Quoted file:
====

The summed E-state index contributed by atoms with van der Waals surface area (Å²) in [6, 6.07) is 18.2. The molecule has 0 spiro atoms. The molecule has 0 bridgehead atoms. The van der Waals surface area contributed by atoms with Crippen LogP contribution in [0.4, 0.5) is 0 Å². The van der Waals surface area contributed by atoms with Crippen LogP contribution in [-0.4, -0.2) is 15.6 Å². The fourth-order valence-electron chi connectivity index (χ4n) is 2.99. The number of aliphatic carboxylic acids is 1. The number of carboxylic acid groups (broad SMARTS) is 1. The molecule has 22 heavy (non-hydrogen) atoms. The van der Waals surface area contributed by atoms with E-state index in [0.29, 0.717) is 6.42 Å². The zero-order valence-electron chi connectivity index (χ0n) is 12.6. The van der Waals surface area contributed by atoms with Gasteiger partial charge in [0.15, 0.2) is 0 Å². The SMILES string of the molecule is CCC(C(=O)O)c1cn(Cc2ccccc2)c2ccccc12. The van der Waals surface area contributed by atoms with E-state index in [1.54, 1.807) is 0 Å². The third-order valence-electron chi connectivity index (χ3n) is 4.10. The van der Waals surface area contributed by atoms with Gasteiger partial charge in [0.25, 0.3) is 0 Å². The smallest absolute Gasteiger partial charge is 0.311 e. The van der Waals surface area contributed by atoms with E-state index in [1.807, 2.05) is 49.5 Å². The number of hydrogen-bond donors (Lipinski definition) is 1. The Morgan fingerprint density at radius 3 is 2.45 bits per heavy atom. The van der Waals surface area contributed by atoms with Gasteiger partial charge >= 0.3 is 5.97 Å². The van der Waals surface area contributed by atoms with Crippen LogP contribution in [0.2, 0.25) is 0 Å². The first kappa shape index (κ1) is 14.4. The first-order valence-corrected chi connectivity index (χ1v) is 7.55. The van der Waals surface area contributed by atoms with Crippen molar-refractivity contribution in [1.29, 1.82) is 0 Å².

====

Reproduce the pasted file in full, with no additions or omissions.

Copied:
The summed E-state index contributed by atoms with van der Waals surface area (Å²) in [6, 6.07) is 18.2. The molecule has 0 spiro atoms. The molecule has 0 bridgehead atoms. The van der Waals surface area contributed by atoms with Crippen LogP contribution in [0.4, 0.5) is 0 Å². The van der Waals surface area contributed by atoms with Crippen LogP contribution in [-0.4, -0.2) is 15.6 Å². The fourth-order valence-electron chi connectivity index (χ4n) is 2.99. The number of aliphatic carboxylic acids is 1. The number of carboxylic acid groups (broad SMARTS) is 1. The molecule has 22 heavy (non-hydrogen) atoms. The van der Waals surface area contributed by atoms with E-state index in [0.29, 0.717) is 6.42 Å². The zero-order valence-electron chi connectivity index (χ0n) is 12.6. The van der Waals surface area contributed by atoms with Gasteiger partial charge in [0.15, 0.2) is 0 Å². The SMILES string of the molecule is CCC(C(=O)O)c1cn(Cc2ccccc2)c2ccccc12. The van der Waals surface area contributed by atoms with E-state index in [1.54, 1.807) is 0 Å². The third-order valence-electron chi connectivity index (χ3n) is 4.10. The van der Waals surface area contributed by atoms with Gasteiger partial charge in [0.25, 0.3) is 0 Å². The smallest absolute Gasteiger partial charge is 0.311 e. The van der Waals surface area contributed by atoms with E-state index in [1.807, 2.05) is 49.5 Å². The number of hydrogen-bond donors (Lipinski definition) is 1. The Morgan fingerprint density at radius 3 is 2.45 bits per heavy atom. The van der Waals surface area contributed by atoms with Gasteiger partial charge >= 0.3 is 5.97 Å². The van der Waals surface area contributed by atoms with Crippen LogP contribution in [0.2, 0.25) is 0 Å². The first kappa shape index (κ1) is 14.4. The first-order valence-corrected chi connectivity index (χ1v) is 7.55. The van der Waals surface area contributed by atoms with Crippen molar-refractivity contribution in [1.29, 1.82) is 0 Å².